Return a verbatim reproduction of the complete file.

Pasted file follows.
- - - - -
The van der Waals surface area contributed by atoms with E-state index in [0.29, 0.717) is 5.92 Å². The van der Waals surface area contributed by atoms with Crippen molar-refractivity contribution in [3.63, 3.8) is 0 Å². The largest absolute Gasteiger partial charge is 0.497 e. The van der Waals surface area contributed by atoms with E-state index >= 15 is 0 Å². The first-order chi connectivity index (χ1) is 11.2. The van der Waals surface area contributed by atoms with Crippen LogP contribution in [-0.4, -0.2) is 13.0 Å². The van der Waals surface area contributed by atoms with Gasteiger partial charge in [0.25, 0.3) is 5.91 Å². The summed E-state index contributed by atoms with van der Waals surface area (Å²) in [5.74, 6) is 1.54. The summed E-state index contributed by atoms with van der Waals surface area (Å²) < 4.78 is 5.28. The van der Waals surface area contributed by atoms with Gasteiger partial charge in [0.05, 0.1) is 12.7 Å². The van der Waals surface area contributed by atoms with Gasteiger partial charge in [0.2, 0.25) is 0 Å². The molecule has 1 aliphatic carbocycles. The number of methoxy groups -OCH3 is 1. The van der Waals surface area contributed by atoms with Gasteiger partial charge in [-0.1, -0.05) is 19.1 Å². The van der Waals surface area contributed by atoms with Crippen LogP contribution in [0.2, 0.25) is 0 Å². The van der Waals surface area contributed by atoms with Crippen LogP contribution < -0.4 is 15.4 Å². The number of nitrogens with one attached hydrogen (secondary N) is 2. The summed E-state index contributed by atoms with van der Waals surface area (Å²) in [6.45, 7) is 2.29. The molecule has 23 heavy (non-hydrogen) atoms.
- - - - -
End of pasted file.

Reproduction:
The van der Waals surface area contributed by atoms with E-state index in [0.29, 0.717) is 5.92 Å². The van der Waals surface area contributed by atoms with Crippen molar-refractivity contribution in [3.63, 3.8) is 0 Å². The largest absolute Gasteiger partial charge is 0.497 e. The van der Waals surface area contributed by atoms with E-state index >= 15 is 0 Å². The first-order chi connectivity index (χ1) is 11.2. The van der Waals surface area contributed by atoms with Crippen LogP contribution in [-0.4, -0.2) is 13.0 Å². The van der Waals surface area contributed by atoms with Gasteiger partial charge in [0.25, 0.3) is 5.91 Å². The summed E-state index contributed by atoms with van der Waals surface area (Å²) in [5.74, 6) is 1.54. The summed E-state index contributed by atoms with van der Waals surface area (Å²) < 4.78 is 5.28. The van der Waals surface area contributed by atoms with Gasteiger partial charge in [0.05, 0.1) is 12.7 Å². The van der Waals surface area contributed by atoms with Gasteiger partial charge in [0.2, 0.25) is 0 Å². The molecule has 1 aliphatic carbocycles. The number of methoxy groups -OCH3 is 1. The van der Waals surface area contributed by atoms with Gasteiger partial charge in [-0.1, -0.05) is 19.1 Å². The van der Waals surface area contributed by atoms with Crippen LogP contribution in [0.2, 0.25) is 0 Å². The van der Waals surface area contributed by atoms with Crippen LogP contribution < -0.4 is 15.4 Å². The number of nitrogens with one attached hydrogen (secondary N) is 2. The summed E-state index contributed by atoms with van der Waals surface area (Å²) in [6.45, 7) is 2.29. The molecule has 23 heavy (non-hydrogen) atoms.